float length; //default/reccomended length of given unit <-- might remove this
  NOTE: the first unit will always be named '1' and will always represent absolute lengths.
(6) Checkpoints:
  Header: 'chk.'
  Size: 12*N
  Contents: N checkpoints stored as:
    struct {
      uint32_t point; //point to add slack after
      float length; //amount of length to add
      uint32_t unit; //unit of length
  NOTE: checkpoints must be stored sorted by (point, unit)

Note that each "Checkpoint" structure adds yarn length between that checkpoint and the next checkpoint (or the end of the yarn) -- this is different than adding length between checkpoints and their next yarn point. This ambiguity is required because the allocation of length to yarn segments is generally not known.


This repository contains a few utilities that make it easy to work with .smobj files.

.knitout to .smobj (Work in Progress)

The knitout-to-smobj utility converts knitout instructions to an smobj description.

./knitout-to-smobj <input.knitout> <output.smobj>

Given the nature of the conversion, the output file often contains elongated yarns, though the yarn length checkpoints it produces should provide a more reasonable notion of how much they need to be shrunk.


  • Testing required, especially of distance checkpoints during plating.
  • Yarn bring-in faces should probably be hoisted.
  • Handling of distance checkpoints around splits is not ideal.

.smobj to .yarns (Work in Progress)

The smobj-to-yarns utility loads a face library and smobj file and exports a .yarns file which describes the yarn paths described by the file.

./smobj-to-yarns <input.smobj> <input-library.sf> <output.yarns>

It uses the notion of generalized barycentric coordinates to warp the face from the library.


  • Testing required, especially of new features.


web/view-yarns.html (Work in Progress)

Viewer for yarns files built with javascript and WebGL. To use, open the file in a browser and drag in (or click to open) a .yarns file.


  • Units panel should update unit lengths.
  • Toggle viewing mode between yarn color and stretch color.
  • Some way to read back line numbers (mouse-over?)

Standard Face and Edge Types (Knitout)

This section describes the face library our knitout-to-smobj code uses to represent the result of machine knitting. This library is stored in the faces/knitout.sf file.

The library includes yN (N yarn), lN (N loop), and 'x' (empty) edges.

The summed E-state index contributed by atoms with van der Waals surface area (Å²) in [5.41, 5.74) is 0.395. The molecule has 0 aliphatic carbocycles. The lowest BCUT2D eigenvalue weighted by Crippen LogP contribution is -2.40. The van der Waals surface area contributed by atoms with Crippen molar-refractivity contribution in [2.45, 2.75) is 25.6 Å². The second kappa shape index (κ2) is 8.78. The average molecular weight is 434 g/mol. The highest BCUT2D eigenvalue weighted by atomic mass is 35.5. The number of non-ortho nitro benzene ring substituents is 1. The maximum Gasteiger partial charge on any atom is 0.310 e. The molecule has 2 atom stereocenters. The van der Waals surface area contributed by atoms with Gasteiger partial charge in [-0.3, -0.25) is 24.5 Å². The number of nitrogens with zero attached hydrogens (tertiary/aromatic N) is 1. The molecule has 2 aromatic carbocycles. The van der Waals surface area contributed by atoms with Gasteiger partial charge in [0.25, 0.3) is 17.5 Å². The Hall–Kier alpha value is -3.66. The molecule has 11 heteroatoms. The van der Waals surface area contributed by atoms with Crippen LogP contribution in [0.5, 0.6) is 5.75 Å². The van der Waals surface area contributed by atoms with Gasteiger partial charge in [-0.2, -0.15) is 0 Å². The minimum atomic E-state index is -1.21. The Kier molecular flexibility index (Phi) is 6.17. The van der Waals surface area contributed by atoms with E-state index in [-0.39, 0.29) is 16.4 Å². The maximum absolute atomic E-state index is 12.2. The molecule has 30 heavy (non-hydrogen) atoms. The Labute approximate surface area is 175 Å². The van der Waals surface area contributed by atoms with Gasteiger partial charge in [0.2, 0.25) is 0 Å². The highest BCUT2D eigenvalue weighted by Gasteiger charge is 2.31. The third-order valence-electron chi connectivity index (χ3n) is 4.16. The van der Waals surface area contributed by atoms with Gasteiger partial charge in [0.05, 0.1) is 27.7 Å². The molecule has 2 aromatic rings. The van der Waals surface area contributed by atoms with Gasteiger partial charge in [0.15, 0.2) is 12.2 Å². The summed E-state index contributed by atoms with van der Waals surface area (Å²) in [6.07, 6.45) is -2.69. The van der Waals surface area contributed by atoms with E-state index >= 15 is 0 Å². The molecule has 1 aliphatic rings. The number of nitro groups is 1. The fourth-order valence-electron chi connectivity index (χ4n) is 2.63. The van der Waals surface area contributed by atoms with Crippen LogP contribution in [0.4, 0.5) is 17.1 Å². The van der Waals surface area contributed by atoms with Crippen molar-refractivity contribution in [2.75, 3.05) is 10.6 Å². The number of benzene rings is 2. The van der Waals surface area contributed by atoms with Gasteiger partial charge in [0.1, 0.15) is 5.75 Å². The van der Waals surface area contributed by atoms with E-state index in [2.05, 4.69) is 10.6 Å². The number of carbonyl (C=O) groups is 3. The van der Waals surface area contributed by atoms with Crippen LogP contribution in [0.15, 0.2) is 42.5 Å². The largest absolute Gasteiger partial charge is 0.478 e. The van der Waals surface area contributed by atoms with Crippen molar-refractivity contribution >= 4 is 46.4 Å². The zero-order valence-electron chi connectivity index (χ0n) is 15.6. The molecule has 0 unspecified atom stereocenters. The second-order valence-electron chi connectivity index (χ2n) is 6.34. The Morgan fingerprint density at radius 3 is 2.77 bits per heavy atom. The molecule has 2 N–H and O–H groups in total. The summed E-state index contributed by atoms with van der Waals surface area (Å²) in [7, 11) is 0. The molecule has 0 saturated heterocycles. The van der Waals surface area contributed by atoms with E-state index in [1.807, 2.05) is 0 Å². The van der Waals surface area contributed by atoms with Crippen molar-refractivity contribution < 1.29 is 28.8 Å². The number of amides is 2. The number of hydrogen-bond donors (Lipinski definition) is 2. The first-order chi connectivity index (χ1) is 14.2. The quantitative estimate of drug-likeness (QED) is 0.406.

Here are the face types; edges are named in CCW order from the bottom left:

#Basic machine operations:
#front/back knit:
L knit-to-left -l1 -y1 +l1 +y1
L knit-to-right -l1 +y1 +l1 -y1
L purl-to-left -l1 -y1 +l1 +y1
L purl-to-right -l1 +y1 +l1 -y1
#(and versions that take lN -> lM via yM)

L tuck-behind-to-left -l0 -y1 +l1 +y1
L tuck-behind-to-right -l0 +y1 +l1 -y1
L tuck-infront-to-left -l0 -y1 +l1 +y1
L tuck-infront-to-right -l0 +y1 +l1 -y1
#(and versions that take lN -> l(N+M) via yM)

# top and bottom edge have two loop segments, connected to needle pair being split between
# by convention, the left segment is the front loop and the right is the back loop
L split-front-to-right -l1 -l1 +y1 +l1 +l2 -y1
L split-front-to-left -l1 -l1 -y1 +l1 +l2 +y1
#(and versions that take -lX -lY to +lZ +l(X+Y) via yZ)
L split-back-to-right -l1 -l1 +y1 +l2 +l1 -y1
L split-back-to-left -l1 -l1 -y1 +l2 +l1 +y1
#(and versions that take -lX -lY to +l(X+Y) +lZ via yZ)

#loop / yarn routing:
L loop -l1 x +l1 x
L yarn-to-right x +y1 x -y1
L yarn-to-left x -y1 x +y1
#yarn enters going left/right into diagonal bottom face, leaves going left/right from diagonal top face:
L yarn-left-up-right -y1 x +y1 x
L yarn-left-up-left -y1 x +y1 x
L yarn-right-up-right -y1 x +y1 x
L yarn-right-up-left -y1 x +y1 x
#yarn plating (lower edge connects to bottom of stack so stack [1 2] splits to lower edge [1] and upper edge [2]):
L yarn-plate-to-right x +y2 x -y1 -y1
L yarn-plate-to-left x -y1 -y1 x +y2
#also +y(N+M) from -yN, -yM
L yarn-unplate-to-right x +y1 +y1 x -y2
L yarn-unplate-to-left x -y2 x +y1 +y1
#also +yN +yM from -y(N+M)

Notes and Work-In-Progress Stuff

Deprecated Things

Our format used to also contain the following, but they have been replaced:

# ---- old data ----
#or (2) one of 'tk', 'te', 'ts' to label edges where 0 = loopwise and 1= yarnwise
tk 1 0 1 0